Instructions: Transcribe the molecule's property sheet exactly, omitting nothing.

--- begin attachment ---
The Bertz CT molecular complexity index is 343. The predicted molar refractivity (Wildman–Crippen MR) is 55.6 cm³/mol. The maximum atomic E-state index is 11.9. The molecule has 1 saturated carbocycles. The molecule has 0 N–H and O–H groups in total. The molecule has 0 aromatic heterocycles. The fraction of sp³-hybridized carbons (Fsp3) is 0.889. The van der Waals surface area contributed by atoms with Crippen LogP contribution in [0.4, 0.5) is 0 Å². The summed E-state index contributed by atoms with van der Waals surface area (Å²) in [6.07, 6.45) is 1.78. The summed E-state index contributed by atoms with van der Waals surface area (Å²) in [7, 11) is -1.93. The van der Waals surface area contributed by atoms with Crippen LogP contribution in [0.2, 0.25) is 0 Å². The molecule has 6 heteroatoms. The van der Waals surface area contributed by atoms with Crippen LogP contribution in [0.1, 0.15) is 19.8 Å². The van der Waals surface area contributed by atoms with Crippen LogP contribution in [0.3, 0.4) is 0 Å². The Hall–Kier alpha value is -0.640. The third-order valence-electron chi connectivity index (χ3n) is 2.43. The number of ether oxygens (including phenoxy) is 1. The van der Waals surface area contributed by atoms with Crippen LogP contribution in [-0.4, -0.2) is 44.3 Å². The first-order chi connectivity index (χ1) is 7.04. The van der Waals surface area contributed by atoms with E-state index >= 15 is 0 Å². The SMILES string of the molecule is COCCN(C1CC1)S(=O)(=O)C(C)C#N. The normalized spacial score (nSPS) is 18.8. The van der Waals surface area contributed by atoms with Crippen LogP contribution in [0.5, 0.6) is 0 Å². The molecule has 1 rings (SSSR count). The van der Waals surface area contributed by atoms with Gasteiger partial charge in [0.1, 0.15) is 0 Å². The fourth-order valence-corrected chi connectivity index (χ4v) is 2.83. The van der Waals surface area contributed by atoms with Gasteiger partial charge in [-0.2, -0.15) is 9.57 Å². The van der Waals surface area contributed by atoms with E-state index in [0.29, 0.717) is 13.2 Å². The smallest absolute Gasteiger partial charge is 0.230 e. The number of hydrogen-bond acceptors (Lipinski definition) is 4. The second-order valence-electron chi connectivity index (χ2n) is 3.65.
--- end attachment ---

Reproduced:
The Bertz CT molecular complexity index is 343. The predicted molar refractivity (Wildman–Crippen MR) is 55.6 cm³/mol. The maximum atomic E-state index is 11.9. The molecule has 1 saturated carbocycles. The molecule has 0 N–H and O–H groups in total. The molecule has 0 aromatic heterocycles. The fraction of sp³-hybridized carbons (Fsp3) is 0.889. The van der Waals surface area contributed by atoms with Crippen LogP contribution in [0.4, 0.5) is 0 Å². The summed E-state index contributed by atoms with van der Waals surface area (Å²) in [6.07, 6.45) is 1.78. The summed E-state index contributed by atoms with van der Waals surface area (Å²) in [7, 11) is -1.93. The van der Waals surface area contributed by atoms with Crippen LogP contribution in [0.2, 0.25) is 0 Å². The molecule has 6 heteroatoms. The van der Waals surface area contributed by atoms with Crippen LogP contribution in [0.1, 0.15) is 19.8 Å². The van der Waals surface area contributed by atoms with Crippen LogP contribution in [0.3, 0.4) is 0 Å². The Hall–Kier alpha value is -0.640. The third-order valence-electron chi connectivity index (χ3n) is 2.43. The number of ether oxygens (including phenoxy) is 1. The van der Waals surface area contributed by atoms with Crippen LogP contribution in [-0.4, -0.2) is 44.3 Å². The first-order chi connectivity index (χ1) is 7.04. The van der Waals surface area contributed by atoms with E-state index >= 15 is 0 Å². The SMILES string of the molecule is COCCN(C1CC1)S(=O)(=O)C(C)C#N. The normalized spacial score (nSPS) is 18.8. The van der Waals surface area contributed by atoms with Crippen LogP contribution in [0.5, 0.6) is 0 Å². The molecule has 1 rings (SSSR count). The van der Waals surface area contributed by atoms with Gasteiger partial charge in [0.1, 0.15) is 0 Å². The fourth-order valence-corrected chi connectivity index (χ4v) is 2.83. The van der Waals surface area contributed by atoms with Gasteiger partial charge in [-0.2, -0.15) is 9.57 Å². The van der Waals surface area contributed by atoms with E-state index in [0.29, 0.717) is 13.2 Å². The smallest absolute Gasteiger partial charge is 0.230 e. The number of hydrogen-bond acceptors (Lipinski definition) is 4. The second-order valence-electron chi connectivity index (χ2n) is 3.65.